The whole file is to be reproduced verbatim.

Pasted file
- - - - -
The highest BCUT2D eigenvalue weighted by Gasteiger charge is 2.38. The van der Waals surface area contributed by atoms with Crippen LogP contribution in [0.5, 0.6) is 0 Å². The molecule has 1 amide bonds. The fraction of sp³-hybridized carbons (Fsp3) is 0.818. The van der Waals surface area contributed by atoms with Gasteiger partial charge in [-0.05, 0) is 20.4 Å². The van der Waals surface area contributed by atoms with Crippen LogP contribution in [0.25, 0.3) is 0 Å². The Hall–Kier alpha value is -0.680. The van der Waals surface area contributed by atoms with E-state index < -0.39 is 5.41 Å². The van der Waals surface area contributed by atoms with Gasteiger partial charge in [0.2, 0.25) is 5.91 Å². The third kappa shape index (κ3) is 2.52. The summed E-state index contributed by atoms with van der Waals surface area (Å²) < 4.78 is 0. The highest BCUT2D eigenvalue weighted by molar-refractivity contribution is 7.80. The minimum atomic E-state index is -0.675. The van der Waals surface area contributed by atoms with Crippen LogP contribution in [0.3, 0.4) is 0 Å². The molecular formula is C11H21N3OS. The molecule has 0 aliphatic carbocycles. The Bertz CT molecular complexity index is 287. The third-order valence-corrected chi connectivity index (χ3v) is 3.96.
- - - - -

The highest BCUT2D eigenvalue weighted by Gasteiger charge is 2.38. The van der Waals surface area contributed by atoms with Crippen LogP contribution in [0.5, 0.6) is 0 Å². The molecule has 1 amide bonds. The fraction of sp³-hybridized carbons (Fsp3) is 0.818. The van der Waals surface area contributed by atoms with Gasteiger partial charge in [-0.05, 0) is 20.4 Å². The van der Waals surface area contributed by atoms with Crippen LogP contribution in [0.25, 0.3) is 0 Å². The Hall–Kier alpha value is -0.680. The van der Waals surface area contributed by atoms with E-state index < -0.39 is 5.41 Å². The van der Waals surface area contributed by atoms with Gasteiger partial charge in [0.2, 0.25) is 5.91 Å². The third kappa shape index (κ3) is 2.52. The summed E-state index contributed by atoms with van der Waals surface area (Å²) < 4.78 is 0. The highest BCUT2D eigenvalue weighted by molar-refractivity contribution is 7.80. The minimum atomic E-state index is -0.675. The van der Waals surface area contributed by atoms with Crippen LogP contribution in [0.3, 0.4) is 0 Å². The molecular formula is C11H21N3OS. The molecule has 0 aliphatic carbocycles. The Bertz CT molecular complexity index is 287. The third-order valence-corrected chi connectivity index (χ3v) is 3.96.